Here are the basics:
Use a before a word beginning with a sounded consonant:
- Sam always read a newspaper on the train.
- Gone With the Wind was a long movie.
Use an before a word beginning with a vowel sound:
- Mary thought Charlie was an egomaniac.
- We need an update to the contract.
Use an before a word beginning with an unsounded consonant:
- She billed me for an hour’s worth of work.
- It is an honor to be chosen for the award.
But what about those words in which you can hear the “h” sound, such as historic or hotel? Those words have an “aspirate h,” and the rule is this:
Use a with words that have an aspirate h:
- The Magna Carta is a historic document.
- Carrie preferred to stay at a hotel with a gym.
As for those words that begin with a vowel that is pronounced like a consonant, such as one, unit or university, keep this rule in mind:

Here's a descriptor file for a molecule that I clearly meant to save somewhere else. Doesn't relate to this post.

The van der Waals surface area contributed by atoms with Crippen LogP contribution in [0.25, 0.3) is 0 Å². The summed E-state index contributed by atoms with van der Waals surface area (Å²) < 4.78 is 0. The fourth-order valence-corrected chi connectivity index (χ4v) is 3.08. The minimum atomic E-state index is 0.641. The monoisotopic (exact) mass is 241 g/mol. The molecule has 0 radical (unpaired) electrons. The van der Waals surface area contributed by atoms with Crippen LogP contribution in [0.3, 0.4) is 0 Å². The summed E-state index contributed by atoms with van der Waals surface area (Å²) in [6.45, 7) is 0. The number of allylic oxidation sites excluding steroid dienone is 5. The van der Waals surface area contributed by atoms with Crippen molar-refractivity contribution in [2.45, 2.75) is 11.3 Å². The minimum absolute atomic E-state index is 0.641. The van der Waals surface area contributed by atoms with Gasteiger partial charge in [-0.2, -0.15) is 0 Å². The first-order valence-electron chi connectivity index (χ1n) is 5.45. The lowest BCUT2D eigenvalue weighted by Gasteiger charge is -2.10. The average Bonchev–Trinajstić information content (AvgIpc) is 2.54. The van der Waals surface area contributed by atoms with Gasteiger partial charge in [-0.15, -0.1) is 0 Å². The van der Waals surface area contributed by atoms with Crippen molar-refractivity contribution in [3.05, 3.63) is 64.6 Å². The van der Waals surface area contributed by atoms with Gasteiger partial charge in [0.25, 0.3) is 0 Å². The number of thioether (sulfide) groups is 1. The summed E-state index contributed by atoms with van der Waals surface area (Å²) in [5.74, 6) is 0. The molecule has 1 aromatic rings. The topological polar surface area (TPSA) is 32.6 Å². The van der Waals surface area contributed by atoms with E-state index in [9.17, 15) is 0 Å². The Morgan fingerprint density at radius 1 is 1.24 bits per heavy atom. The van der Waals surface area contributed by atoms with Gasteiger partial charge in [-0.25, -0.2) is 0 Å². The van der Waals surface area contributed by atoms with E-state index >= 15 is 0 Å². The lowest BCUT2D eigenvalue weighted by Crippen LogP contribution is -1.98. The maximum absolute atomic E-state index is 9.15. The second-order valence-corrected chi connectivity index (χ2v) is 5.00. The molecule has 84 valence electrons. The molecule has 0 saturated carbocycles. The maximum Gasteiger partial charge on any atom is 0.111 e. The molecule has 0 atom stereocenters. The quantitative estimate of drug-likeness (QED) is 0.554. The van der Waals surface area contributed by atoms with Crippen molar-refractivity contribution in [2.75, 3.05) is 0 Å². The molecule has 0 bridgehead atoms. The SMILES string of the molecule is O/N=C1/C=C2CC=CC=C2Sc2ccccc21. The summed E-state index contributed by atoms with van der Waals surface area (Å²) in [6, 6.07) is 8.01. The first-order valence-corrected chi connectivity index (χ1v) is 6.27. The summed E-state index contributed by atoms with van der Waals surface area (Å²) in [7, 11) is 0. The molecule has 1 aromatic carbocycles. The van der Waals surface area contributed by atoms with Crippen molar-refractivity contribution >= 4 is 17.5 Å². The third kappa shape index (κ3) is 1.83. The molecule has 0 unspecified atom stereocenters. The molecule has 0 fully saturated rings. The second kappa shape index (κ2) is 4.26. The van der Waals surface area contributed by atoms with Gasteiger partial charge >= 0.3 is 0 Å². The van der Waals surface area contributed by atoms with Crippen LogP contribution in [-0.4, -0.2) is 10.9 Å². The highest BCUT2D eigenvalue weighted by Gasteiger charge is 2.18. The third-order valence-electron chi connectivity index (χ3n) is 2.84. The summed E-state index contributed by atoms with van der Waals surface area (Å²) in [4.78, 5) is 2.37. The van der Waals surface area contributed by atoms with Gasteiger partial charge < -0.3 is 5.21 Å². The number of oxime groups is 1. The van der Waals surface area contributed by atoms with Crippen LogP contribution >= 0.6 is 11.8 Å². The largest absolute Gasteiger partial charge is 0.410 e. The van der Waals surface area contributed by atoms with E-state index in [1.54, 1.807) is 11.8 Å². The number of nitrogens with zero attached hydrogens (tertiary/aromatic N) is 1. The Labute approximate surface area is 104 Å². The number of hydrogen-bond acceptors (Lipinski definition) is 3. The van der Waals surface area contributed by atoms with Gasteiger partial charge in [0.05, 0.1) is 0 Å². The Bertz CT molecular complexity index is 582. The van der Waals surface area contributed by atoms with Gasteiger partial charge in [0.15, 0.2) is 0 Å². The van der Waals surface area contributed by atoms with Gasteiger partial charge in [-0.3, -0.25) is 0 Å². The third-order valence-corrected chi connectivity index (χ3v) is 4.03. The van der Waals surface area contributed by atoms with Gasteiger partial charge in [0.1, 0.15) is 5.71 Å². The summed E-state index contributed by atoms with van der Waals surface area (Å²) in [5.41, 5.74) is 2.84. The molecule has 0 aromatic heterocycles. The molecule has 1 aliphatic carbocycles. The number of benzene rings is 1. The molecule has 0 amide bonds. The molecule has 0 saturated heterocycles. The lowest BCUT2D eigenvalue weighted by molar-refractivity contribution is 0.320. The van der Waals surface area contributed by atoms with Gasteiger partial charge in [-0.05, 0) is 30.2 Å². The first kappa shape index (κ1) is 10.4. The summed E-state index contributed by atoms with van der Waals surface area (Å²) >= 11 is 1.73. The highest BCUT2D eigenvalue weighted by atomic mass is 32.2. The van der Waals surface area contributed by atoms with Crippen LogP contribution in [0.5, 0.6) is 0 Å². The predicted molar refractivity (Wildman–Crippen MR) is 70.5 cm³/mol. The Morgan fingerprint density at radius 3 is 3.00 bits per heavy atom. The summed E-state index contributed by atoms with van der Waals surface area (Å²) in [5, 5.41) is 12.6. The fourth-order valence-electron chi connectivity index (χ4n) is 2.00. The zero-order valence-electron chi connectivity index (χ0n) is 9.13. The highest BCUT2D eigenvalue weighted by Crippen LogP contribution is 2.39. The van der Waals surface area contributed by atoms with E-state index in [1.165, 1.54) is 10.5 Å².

Use a with a word beginning with a vowel that has a consonant-like sound:
- This is a one-time-only offer.
- A university education can go a long way.
Be mindful when using abbreviations and acronyms. For example, “M.B.A.” and “FBI” both begin with consonants, but you actually pronounce the letters themselves, which begin with vowel sounds. Therefore, you would use an.
- Terry earned an M.B.A.
- Jerry is an FBI agent.
However, if you would say or read the abbreviation or acronym beginning with a consonant-like sound, you would use a.
- Tom works for a European banking firm but is based in a U.S. branch.
- Pudgy swore he was stone-sober when a UFO flew over his house.
When dealing with numbers, it’s the same deal: Determine the pronunciation, and that will determine the correct article to use.